In 2:10 Paul writes, “You are witnesses, and so is God, how devoutly131 and uprightly132 and blamelessly133 we behaved toward you believers.”134 The word “devoutly” speaks of inward affections toward both God and man; the word “uprightly” refers to their outward behavior toward God and man; and the word “blamelessly” is the overarching result of being holy and righteous.135 Paul means to say that no one could make an accusation against him and make it stick. No one could say, “Aha! I gotcha!” To be “blameless” means to live in such a way that no one can successfully make a serious charge against you. It means living in such a way that anyone who finds fault with you would have to tell a lie to do it!
Paul continues his train of thought in 2:11 where he writes, “just as you know how we were exhorting and encouraging and imploring each one of you136 as a father137 would his own children.”138 Paul says that he behaved with the Thessalonians as a father with his children. “Exhorting” speaks of pressing upon God’s people the need to live a life of godliness. Often, this takes the form of a rebuke. “Encouraging” points to progress where a spiritual father might say, “I see your growth. I am watching your steps of faith beyond your comfort zone. You are moving toward your potential. I believe in you. I am proud of you.”
“Imploring” is the strongest of the three since it suggests the idea of insisting or requiring that a certain course of action be adopted.139 This is where we challenge people to cross the line of faith or press on in the faith. We urge people to make a decision once they have been exhorted and encouraged.
Not long ago, I read an interesting statement about the difference between mothers and fathers. Mothers tend to worry about their children’s safety and security; fathers focus on their children’s success. A mother frets over things like tender loving care while fathers push their children hard because they know we live in a world where failure is easy and success difficult. Both are absolutely necessary—in raising children and in serving the Lord.140
The purpose of this entire section comes to a crescendo in 2:12b: “so that you would walk141 in a manner worthy of the God142 who calls143 you into His own kingdom and glory”144 (cf. 4:1). Paul exhorts the church to walk in a worthy manner. Spiritually speaking, this is putting one foot in front of the other and taking steps of forward progress. For this, Paul doesn’t give them a list of rules, rituals, and regulations. Instead, he urges them to become like Jesus in their character and conduct. This is simply responding to God’s call upon our lives. Paul refers to “His own kingdom.” We must temper and tune our lives to this calling. We adjust ourselves to God; He does not adapt Himself to us. We could accept a call to many kingdoms. Those kingdoms would compete for our commitment and these false allegiances will lure us away from our ultimate purpose. Many philosophies will pander to our baser motives. God designed us for the highest calling.145 The chief end of Paul’s ministry is a church that is obeying God. Fascinatingly, the word translated “glory” (doxa) here is used in 2:6. In this way, the theme is repeated. If I know that it is God’s kingdom of glory I am being called into, then I will not be so worried about the praise of men. It is the eternal kingdom of the glory of God that I’m being called to, and therefore I want to live a life worthy of Him. This type of life is not a means of earning God’s favor. On the contrary, it is clearly a response to God who calls us to Himself.146 Paul’s prayer is that we would express our gratitude to God for who He is and all He has done, in the form of a thank you card.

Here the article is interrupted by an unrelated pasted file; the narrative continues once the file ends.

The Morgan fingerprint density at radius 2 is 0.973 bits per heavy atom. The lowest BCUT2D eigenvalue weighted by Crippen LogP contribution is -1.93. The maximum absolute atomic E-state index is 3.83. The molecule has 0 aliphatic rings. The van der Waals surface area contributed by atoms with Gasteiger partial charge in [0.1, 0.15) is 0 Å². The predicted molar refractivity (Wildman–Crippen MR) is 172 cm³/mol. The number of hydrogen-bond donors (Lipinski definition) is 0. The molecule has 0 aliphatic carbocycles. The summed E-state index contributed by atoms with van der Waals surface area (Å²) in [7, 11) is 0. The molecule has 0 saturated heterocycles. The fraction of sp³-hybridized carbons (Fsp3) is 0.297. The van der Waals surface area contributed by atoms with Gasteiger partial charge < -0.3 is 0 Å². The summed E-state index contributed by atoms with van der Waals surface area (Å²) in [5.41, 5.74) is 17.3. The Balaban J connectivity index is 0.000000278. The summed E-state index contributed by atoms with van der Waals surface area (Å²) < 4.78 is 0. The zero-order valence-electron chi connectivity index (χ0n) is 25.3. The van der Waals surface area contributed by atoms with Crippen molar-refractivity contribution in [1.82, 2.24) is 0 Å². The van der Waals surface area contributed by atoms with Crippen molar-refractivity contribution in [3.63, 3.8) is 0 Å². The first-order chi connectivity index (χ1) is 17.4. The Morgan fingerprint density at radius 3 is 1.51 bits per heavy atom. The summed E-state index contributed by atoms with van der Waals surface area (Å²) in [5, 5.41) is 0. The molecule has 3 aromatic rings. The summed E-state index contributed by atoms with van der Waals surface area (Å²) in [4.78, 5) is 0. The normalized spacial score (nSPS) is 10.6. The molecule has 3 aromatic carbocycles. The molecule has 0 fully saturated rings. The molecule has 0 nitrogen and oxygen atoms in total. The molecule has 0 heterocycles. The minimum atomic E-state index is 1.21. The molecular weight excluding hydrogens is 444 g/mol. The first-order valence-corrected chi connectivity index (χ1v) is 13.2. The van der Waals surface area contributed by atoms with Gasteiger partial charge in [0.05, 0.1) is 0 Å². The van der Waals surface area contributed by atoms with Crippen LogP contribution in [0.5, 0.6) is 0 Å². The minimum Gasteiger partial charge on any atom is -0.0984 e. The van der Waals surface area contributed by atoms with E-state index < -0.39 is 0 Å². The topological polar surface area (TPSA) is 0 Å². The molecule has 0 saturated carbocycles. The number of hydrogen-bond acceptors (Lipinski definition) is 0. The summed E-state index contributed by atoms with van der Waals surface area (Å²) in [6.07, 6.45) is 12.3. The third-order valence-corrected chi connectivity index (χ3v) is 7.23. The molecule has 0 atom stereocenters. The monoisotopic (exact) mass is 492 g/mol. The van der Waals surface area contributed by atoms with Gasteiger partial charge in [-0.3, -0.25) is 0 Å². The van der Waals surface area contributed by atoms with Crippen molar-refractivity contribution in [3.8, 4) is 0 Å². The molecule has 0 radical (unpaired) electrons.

Spiritually, you may be nursing, crawling, walking, or running. The important thing is that you’re moving forward in your maturity. If you are growing, God is pleased. He wants the best for you. He yearns for you to be conformed to the image of Jesus. He will not stop until He accomplishes this in you. Today, will you respond to Him? Will you take small steps that will help you grow as a spouse, a parent, a worker, a church member? You can be used by God to make an eternal difference in your home, work, and church. A little example can have a big influence.
1. How would I have defined a fruitful ministry before studying this passage? In what ways has my understanding changed since working through this passage? What roles do boldness and perseverance play in my new understanding of a fruitful ministry? How can I see these qualities intensify and grow in my own life and ministry?
2. In his book, Leading from Within, Parker Palmer writes, “Leadership and spirituality are probably two of the vaguest words you can find in our language, and when you put them together you get something even more vague” (p. 201). Do I agree with this quote? Why or why not? How would I define the individual terms “leadership” and “spirituality?” How would I define the phrase “spiritual leadership?” To what degree do I live out my understanding of these definitions? Read Luke 22:24-27. How does this passage help me define these terms?
3. Are there any legitimate accusations that the world or church could bring against my character (2:3-4)? Am I a man or woman who is above reproach in every area of my life? How do I measure up to the character lists in 1 Timothy 3 and Titus 2? What specific area(s) do I need the most work in? Is there someone I look up to as an example who can help me grow spiritually? Will I contact this person today?